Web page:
Last night, I sat silently on the phone with a friend as I watched Beyoncé clock into work. Normally I would have gotten off the phone and logged into my Twitter account to provide commentary about her performance in real time but I didn’t. I simply positioned myself on the couch directly in front of the television, turned my phone on speakerphone, placed it on my lap, pressed mute and prepared myself for the magic that is Beyoncé.
Just like the film’s rendition of Lemonade, Beyoncé popped onto the screen moving to a soundtrack of poetry and spoken word circling around her. As a creative, I have become extremely appreciative of and impressed by Beyoncé’s ability to undeniably tell a story that doesn’t lose itself in her incorporation of visual effects.
In a gold spiked crown that was surely a nod to the depiction of the black Virgin Mary, a very pregnant Beyoncé, went through several different scenes bouncing back and forth from a digital version of herself to the live version of herself.
There is something to be said about anyone who can capture one’s attention in the way that Beyoncé does and I am pleased to see that she has started to use this to her advantage.
In a world that is saturated with things that do not mean much of anything, Beyoncé is surely making you realize that she brings meaning to anything with her name attached to it. Not only that, she is bringing to the forefront the turning of the tide that black people, and more specifically, black women are actively and heavily participating in.
When the pre-recorded version of herself faded and the stage came to life, I immediately noticed that the intentional symbolism of (African) spirituality that she has intertwined in this era’s theme was on display again. To bring a mix of Black Madonna and Ọṣun, the goddess of, amongst other things, beauty, love, and fertility on a stage such as the Grammys was not only was brave but necessary.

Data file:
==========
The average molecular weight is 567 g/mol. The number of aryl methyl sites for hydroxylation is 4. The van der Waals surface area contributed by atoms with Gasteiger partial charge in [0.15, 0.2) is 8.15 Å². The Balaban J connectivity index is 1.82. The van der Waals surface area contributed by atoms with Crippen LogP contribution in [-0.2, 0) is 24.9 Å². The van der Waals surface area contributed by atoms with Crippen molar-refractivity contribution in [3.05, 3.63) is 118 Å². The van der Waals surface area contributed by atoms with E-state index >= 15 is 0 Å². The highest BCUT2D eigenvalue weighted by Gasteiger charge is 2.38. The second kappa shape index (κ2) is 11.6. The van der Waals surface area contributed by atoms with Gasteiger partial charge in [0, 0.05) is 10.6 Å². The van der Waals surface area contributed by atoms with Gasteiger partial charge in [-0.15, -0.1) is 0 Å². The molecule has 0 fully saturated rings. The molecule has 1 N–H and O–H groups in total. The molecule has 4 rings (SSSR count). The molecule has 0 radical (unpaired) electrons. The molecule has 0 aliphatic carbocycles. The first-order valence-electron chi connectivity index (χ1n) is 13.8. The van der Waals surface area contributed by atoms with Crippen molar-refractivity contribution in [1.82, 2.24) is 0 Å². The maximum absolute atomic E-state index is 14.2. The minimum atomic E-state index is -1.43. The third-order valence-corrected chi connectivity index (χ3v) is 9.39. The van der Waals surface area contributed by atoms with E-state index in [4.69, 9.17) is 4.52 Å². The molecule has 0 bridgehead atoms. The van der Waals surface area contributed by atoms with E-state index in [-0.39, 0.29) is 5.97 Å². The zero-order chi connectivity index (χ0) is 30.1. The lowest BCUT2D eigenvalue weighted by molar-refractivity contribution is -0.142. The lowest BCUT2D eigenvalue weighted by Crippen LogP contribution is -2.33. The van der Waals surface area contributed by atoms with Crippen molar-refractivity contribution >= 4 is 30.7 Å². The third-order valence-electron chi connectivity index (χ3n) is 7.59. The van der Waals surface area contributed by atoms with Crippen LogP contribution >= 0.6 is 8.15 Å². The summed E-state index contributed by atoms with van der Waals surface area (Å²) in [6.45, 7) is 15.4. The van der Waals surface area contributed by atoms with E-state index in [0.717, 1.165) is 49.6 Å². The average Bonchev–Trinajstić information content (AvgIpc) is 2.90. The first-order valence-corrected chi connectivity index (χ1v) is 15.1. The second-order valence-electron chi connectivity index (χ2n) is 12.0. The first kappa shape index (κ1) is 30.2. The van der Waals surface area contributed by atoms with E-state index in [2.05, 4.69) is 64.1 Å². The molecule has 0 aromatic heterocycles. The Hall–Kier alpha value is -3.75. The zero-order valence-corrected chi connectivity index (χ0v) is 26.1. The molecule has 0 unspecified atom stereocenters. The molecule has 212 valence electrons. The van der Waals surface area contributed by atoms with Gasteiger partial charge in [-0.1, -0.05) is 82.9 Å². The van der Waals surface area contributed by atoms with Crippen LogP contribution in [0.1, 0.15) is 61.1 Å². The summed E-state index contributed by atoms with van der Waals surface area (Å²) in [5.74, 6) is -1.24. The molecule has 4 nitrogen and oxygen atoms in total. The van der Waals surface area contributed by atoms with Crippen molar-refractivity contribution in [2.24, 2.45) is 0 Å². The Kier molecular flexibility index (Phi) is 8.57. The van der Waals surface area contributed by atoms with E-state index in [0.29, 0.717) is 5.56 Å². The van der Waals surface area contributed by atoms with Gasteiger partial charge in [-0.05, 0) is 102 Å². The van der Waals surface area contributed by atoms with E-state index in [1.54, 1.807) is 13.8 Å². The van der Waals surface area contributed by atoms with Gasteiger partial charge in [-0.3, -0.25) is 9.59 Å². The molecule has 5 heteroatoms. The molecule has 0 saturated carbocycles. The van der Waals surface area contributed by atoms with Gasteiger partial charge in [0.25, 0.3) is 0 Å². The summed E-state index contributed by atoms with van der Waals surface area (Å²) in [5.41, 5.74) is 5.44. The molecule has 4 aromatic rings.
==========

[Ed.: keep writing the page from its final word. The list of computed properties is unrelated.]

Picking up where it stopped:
We are now living in a world where black people are no longer forcing ourselves to adhere to the standards that were set for us all while reimagining what life for many of us looks like.
I watched her walk barefoot across a table carrying twins to a chair that not only did she sit in, but one that tilted her backward as she sang like it was a walk in the park.
Now, I have no children and obviously can’t get pregnant, however, I had the honor of watching my mom as she carried my little sister and seen first hand just how pregnancy on any level–although beautiful–is a daunting task. For a black woman who already carries the weight of the world on her shoulders, this task is supernatural.
So when I see Beyoncé , a black woman, who has opened up about her miscarriage before the birth of Blue as well as receive the level of backlash that she did before–and especially after–announcing her pregnancy with Blue, still show up pregnant in the form of a consistent slay, how could I not clap for that?
How could I see this and not think about my mother who went to school, worked, often times that didn’t eat, didn’t sleep and went without establishing a life outside of motherhood for myself and my siblings? A woman who didn’t give up even when she wanted to and still showed up for people despite the negative things she knew they were going to say about her?
How could I not see Beyoncé sitting in a chair singing about the weight of love, redemption and reminding us to be grateful for our mothers who, if it had not been for their sacrifice, are the reasons why we are here today?
I have witnessed statements written by people that referred to Beyoncé not being special and it has reminded me just how disconnected people have come to be.
What about a woman who constantly sheds the skin “we” have forced her to wear isn’t special? Have you not met your mother? What about a woman who decides that she will define herself despite what anyone has to say about her isn’t special? Have you not met your mother? What about a woman who works tirelessly to perfect her craft, to stay current, to not lose herself, to be the head, to get slighted all in the face of a crowd that equally loves and can be so quick to judge her is not special? Again, I ask, have you not met your mother?
I write this not as a fan of Beyoncé but as a fan of every woman who hasn’t quite figured out how to show up as Beyoncé has. Women who are constantly trying to figure out their own way of living just as Beyoncé has. I write this for my mother, my grandmother, and her mother and my aunts and my sisters. I write this for every black woman who has never got acknowledged because someone failed to see how special they were.
Also published on Medium.